Meningitis, the word every parent fears, I know I certainly do. Here in the UK there are on average over 3,400 cases of bacterial meningitis and septicaemia every year and they kill more children under five than any other infectious disease.
Whilst vaccines are now available against some forms of the disease, there aren’t vaccines against all types and it is a myth that children are therefore protected against all forms of meninigitis. Dr Nelly Ninis, Consultant Paediatrician at St Mary’s Hospital London and supporter of the Meningitis: Keep Watching campaign says: “Children are only protected against some types of meningitis so parents must be aware of the signs and seek urgent medical help as this disease can maim or kill within hours.”
Meningitis: Keep Watching is a campaign spearheaded by Meningitis Research Foundation, Meningitis Trust and Meningitis UK with support from Novartis Vaccines and Diagnostics Limited, encouraging parents to remain vigilant for the signs and symptoms of the disease. The campaign came about after research found that more than two-thirds of parents in the UK are unaware that current vaccinations do not protect their children from all forms of the disease. This is a misconception that could be putting lives at risk.
Meningitis is the inflammation of the lining around the brain and spinal cord and septicaemia is the blood poisoning form of the disease. Meningitis can be viral or bacterial. Viral meningitis isn’t life threatening and people generally make a full recovery. However bacterial meningitis is more serious.
Meningococcal meningitis is a bacterial form of meningitis that is most common here in the UK and affects the brain membrane. It can cause severe brain damage and if untreated is fatal in 50% of cases.
The most common symptoms are a stiff neck, high fever, sensitivity to light, confusion, headaches and vomiting. Other meningitis symptoms in toddlers and babies may include refusing to eat / feed, irritability (not wanting to be held or touched), stiff body with jerky movements or floppiness and unable to stand up. Babies may also have a bulging fontanelle and a high pitched cry or moan.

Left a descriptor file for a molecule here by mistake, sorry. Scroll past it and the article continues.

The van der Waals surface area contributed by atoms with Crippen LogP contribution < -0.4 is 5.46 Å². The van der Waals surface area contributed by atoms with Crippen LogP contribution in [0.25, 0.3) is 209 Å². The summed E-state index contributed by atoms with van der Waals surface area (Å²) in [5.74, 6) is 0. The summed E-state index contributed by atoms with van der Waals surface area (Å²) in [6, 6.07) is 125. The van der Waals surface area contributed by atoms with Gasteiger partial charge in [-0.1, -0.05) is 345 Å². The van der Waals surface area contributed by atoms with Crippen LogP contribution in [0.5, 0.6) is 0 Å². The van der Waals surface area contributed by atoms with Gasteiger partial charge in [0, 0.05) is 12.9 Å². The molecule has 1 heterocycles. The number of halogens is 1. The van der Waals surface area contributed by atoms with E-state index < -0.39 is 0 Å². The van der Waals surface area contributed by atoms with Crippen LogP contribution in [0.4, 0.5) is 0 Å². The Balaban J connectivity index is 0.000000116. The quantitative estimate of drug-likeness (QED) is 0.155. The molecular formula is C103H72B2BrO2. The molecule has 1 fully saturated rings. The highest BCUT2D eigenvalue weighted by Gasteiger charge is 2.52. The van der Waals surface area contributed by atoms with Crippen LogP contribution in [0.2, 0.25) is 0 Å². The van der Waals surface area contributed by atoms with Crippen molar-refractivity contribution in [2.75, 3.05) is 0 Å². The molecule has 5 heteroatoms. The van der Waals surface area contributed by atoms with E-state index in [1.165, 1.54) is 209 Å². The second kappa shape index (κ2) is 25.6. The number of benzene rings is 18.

Many people will probably know of the “tumbler test”. This is a simple test where you roll a glass tumbler over any rash that has developed on the skin. If the rash doesn’t fade when the tumbler is rolled across the skin this is also a sign of meningitis and action should be taken quickly. However don’t just wait for a rash, the other symptoms are just as important and with meningitis time is of the essence. Rashes should also be checked with the tumbler test frequently as the spots may initially fade.
Meningitis / Septicaemia bacteria is transmitted from person-to-person through close and prolonged contact with someone carrying the infection – such as kissing, sneezing or coughing on someone. Living in close proximity with an infected person also facilitates the spread of the disease. The average incubation period is four days, but can range between two and 10 days.
Most people who get meningitis and septicaemia survive without any long-term effects, but sometimes they can cause a range of disabilities and problems that can be life changing.
Sarah Lockey’s daughter Tilly contracted meningococcal septicaemia when she was only 15 months old. The disease took hold quickly and through her mother’s prompt actions, Tilly survived but very sadly had to have a double amputation as a result. The below video shows Sarah and Tilly talking about their emotional and life changing experience.
As Sarah states meningitis is “every parents worst nightmare” and that is why I want to support the Meningitis: Keep Watching campaign and help spread the word for parents to remain vigilant. It’s too devastating an illness to ignore.
How you too can help:
- Go to the ‘Meningitis: Keep Watching’ Facebook page and like and share the page and the case studies
- Blog about the campaign using case studies and posts from the Facebook wall or YouTube channel
- Share and download the Meningitis Trust’s mobile app which gives access to signs and symptoms of meningitis while you’re on the move
- Help share the campaign as widely as possible using the hashtag #meningitiskeepwatching
- Request posters and information for distribution at your local schools, playgroups, nursery’s etc.
Meningitis Research Foundation, Meningitis Trust and Meningitis UK have a number of resources available for parents to download, including handy symptom checkers. These can be found here: